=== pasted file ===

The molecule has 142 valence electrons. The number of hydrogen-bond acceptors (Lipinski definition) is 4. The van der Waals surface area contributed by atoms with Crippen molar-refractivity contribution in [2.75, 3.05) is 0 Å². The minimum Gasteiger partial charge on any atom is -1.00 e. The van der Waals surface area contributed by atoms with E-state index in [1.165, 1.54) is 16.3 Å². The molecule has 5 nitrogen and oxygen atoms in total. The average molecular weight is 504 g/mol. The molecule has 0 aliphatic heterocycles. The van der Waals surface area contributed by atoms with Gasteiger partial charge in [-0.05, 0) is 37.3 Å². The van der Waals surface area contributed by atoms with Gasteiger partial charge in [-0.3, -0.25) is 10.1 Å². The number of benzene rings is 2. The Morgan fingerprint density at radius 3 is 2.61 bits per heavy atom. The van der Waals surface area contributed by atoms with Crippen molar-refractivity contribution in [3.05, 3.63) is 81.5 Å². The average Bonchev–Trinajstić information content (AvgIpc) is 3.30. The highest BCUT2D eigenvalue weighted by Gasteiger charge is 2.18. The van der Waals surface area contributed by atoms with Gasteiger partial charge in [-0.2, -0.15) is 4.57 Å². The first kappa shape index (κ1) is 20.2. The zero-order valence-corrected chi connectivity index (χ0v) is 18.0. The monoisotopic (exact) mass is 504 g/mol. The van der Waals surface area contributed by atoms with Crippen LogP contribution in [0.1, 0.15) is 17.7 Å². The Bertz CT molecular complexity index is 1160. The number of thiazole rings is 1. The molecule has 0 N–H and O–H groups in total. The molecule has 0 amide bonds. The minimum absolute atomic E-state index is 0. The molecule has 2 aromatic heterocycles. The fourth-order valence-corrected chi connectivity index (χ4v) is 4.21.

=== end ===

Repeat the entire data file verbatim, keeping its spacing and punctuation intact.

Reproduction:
The molecule has 142 valence electrons. The number of hydrogen-bond acceptors (Lipinski definition) is 4. The van der Waals surface area contributed by atoms with Crippen molar-refractivity contribution in [2.75, 3.05) is 0 Å². The minimum Gasteiger partial charge on any atom is -1.00 e. The van der Waals surface area contributed by atoms with E-state index in [1.165, 1.54) is 16.3 Å². The molecule has 5 nitrogen and oxygen atoms in total. The average molecular weight is 504 g/mol. The molecule has 0 aliphatic heterocycles. The van der Waals surface area contributed by atoms with Gasteiger partial charge in [-0.05, 0) is 37.3 Å². The van der Waals surface area contributed by atoms with Gasteiger partial charge in [-0.3, -0.25) is 10.1 Å². The number of benzene rings is 2. The Morgan fingerprint density at radius 3 is 2.61 bits per heavy atom. The van der Waals surface area contributed by atoms with Crippen molar-refractivity contribution in [3.05, 3.63) is 81.5 Å². The average Bonchev–Trinajstić information content (AvgIpc) is 3.30. The highest BCUT2D eigenvalue weighted by Gasteiger charge is 2.18. The van der Waals surface area contributed by atoms with Gasteiger partial charge in [-0.2, -0.15) is 4.57 Å². The first kappa shape index (κ1) is 20.2. The zero-order valence-corrected chi connectivity index (χ0v) is 18.0. The monoisotopic (exact) mass is 504 g/mol. The van der Waals surface area contributed by atoms with Crippen LogP contribution in [0.1, 0.15) is 17.7 Å². The Bertz CT molecular complexity index is 1160. The number of thiazole rings is 1. The molecule has 0 N–H and O–H groups in total. The molecule has 0 amide bonds. The minimum absolute atomic E-state index is 0. The molecule has 2 aromatic heterocycles. The fourth-order valence-corrected chi connectivity index (χ4v) is 4.21.